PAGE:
Make us your home page
Instagram

Will higher gas prices derail the economic recovery?

NEW YORK — The price of gas in the United States has jumped 45 cents since Jan. 1 and is the highest on record for this time of year, an average of $3.73 a gallon. On Wall Street, talk has turned from the European debt crisis to another worry: Will higher gas prices derail the economic recovery?

Not yet, economists say. They argue that the United States is in much better shape than early last year, when a similar surge in fuel prices weighed on economic growth by squeezing household budgets. Americans spent less on clothes, food and everything else.

Rising gas prices hurt less when an economy is improving than when it's slowing down. So economists expect other spending won't be badly hurt, at least for now. If gas breaks its record of $4.11 a gallon, however, all bets are off.

"Can the economy withstand the increase we've seen so far? The answer is yes," says David Kelly, chief market strategist at J.P. Morgan Funds.

The reasons:

Jobs: The country has added 2 million over the past year. Those 2 million people with paychecks will spend them, which helps the economy.

Job security: Unemployment claims, the best measure of layoffs, are at a four-year low. Fewer Americans are worrying about losing their job, so they can take the punch of higher gas prices and move on.

General improvements: A steadier housing market, the Dow Jones Industrial Average's ascent to 13,000 and other signs of an improving economy also help. Add them together and consumer confidence is the highest in a year. More confidence makes people more likely to keep spending on other things even if gas goes up.

"The public will howl as we approach $4 gas, but they will probably continue to increase spending," says Carl Riccadonna, a senior economist at Deutsche Bank.

The key is what impact gas prices have on other spending. All consumer spending isn't equal. A dollar spent on gas has less of an impact on the U.S. economy than a dollar spent in a restaurant or at a baseball game. The U.S. is an oil-importing country, so many of the dollars spent on gas ultimately leave the country.

The rule of thumb among economists is that a 25-cent increase in gas knocks $25 billion to $30 billion off consumer spending in a year and lowers economic growth by 0.2 percentage points, says Carl Riccadonna, senior economist at Deutsche Bank.

"It's really a two-horse race," Riccadonna says. "There's rising energy costs, and then there is households' ability to handle those rising costs."

So far, households appear to be keeping up. Economists think the economy will grow at a 2.2 percent annual rate in the first half of this year, compared with 0.9 percent in the first half of last year.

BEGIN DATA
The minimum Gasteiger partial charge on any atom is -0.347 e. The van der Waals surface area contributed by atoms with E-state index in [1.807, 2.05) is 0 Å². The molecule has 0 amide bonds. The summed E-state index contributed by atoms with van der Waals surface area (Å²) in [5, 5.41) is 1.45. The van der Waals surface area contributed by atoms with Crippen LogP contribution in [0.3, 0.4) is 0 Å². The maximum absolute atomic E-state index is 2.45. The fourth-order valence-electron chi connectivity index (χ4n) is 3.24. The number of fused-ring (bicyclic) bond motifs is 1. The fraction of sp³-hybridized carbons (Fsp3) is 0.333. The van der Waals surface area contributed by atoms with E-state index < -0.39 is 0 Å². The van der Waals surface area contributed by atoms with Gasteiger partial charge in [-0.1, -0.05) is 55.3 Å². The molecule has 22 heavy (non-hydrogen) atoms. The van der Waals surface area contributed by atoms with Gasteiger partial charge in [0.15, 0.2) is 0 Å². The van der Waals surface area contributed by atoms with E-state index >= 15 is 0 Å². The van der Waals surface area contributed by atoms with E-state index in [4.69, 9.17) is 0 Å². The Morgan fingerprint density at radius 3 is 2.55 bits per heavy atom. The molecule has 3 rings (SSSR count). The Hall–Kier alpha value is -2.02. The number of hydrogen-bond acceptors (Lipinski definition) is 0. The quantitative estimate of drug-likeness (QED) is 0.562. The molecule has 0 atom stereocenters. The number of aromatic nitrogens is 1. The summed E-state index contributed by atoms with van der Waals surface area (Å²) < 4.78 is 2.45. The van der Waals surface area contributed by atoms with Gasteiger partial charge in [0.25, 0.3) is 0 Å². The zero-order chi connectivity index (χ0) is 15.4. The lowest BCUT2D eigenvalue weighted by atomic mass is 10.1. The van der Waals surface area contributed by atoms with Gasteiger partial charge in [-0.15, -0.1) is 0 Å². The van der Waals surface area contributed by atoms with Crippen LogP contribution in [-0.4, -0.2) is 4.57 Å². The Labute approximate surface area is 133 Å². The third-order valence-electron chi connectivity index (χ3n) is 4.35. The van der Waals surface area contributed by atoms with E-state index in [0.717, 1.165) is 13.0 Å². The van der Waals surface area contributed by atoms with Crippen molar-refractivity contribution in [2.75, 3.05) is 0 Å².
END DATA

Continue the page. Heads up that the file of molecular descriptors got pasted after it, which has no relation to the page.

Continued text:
Some economists believe oil and gas prices are already nearing a danger zone. "We're getting close to a point where we should start worrying," says Thomas Simons, a market economist at Jefferies & Co. "People hate paying for gas. You get no pleasure out of it, unlike food or clothes."

If gas goes to $4.50 a gallon and stays there, it would cost each household about $1,000 more this year than last to buy the same amount of gas.

GDP revised higher

The U.S. economy expanded more than forecast in 2011's fourth quarter as companies rebuilt inventories in anticipation of growing demand. Gross domestic product climbed at a revised 3 percent annual rate, the most since the second quarter of 2010, Commerce Department figures showed Wednesday in Washington. The revision reflected fewer imports and a smaller drop in nonresidential investment.

Bloomberg News

Will higher gas prices derail the economic recovery? 02/29/12 [Last modified: Wednesday, February 29, 2012 10:44pm]
Photo reprints | Article reprints

Copyright: For copyright information, please check with the distributor of this item, Associated Press.
    

Join the discussion: Click to view comments, add yours

Loading...
  1. 'Road to Nowhere' is back: Next phase of Suncoast Parkway coming

    Roads

    Despite intense public opposition and dubious traffic projections, the Florida Department of Transportation has announced that construction of the toll road known as "Suncoast 2" is expected to start in early 2018.

    The Suncoast Parkway ends at U.S. 98 just south of Citrus County. For years residents have opposed extending the toll road, a project dubbed the "Suncoast 2" into Citrus County. But state officials recently announced that the Suncoast 2 should start construction in early 2018. [Stephen J. Coddington  |  TIMES]
  2. A sports rout on Wall Street

    Retail

    NEW YORK — Sporting goods retailers can't shake their losing streak.

  3. Grocery chain Aldi hosting hiring event in Brandon Aug. 24

    Retail

    BRANDON — German grocery chain Aldi is holding a hiring event for its Brandon store Aug. 24. It is looking to fill store associate, shift manager and manager trainee positions.

  4. Lightning owner Jeff Vinik backs film company pursuing global blockbusters

    Corporate

    TAMPA — Jeff Vinik's latest investment might be coming to a theater near you.

    Jeff Vinik, Tampa Bay Lightning owner, invested in a new movie company looking to appeal to a global audience. | [Times file photo]
  5. Trigaux: Look to new Inc. 5000 rankings for Tampa Bay's future heavyweights

    Business

    There's a whole lotta fast-growing private companies here in Tampa Bay. Odds are good you have not heard of most of them.

    Yet.

    Kyle Taylor, CEO and founder of The Penny Hoarder, fills a glass for his employees this past Wednesday as the young St. Petersburg personal advice business celebrates its landing at No. 25 on the 2017 Inc. 5000 list of the fastest growing private companies in the country. Taylor, still in his 20s, wins kudos from executive editor Alexis Grant for keeping the firm's culture innovative. The business ranked No. 32 last year. [DIRK SHADD   |   Times]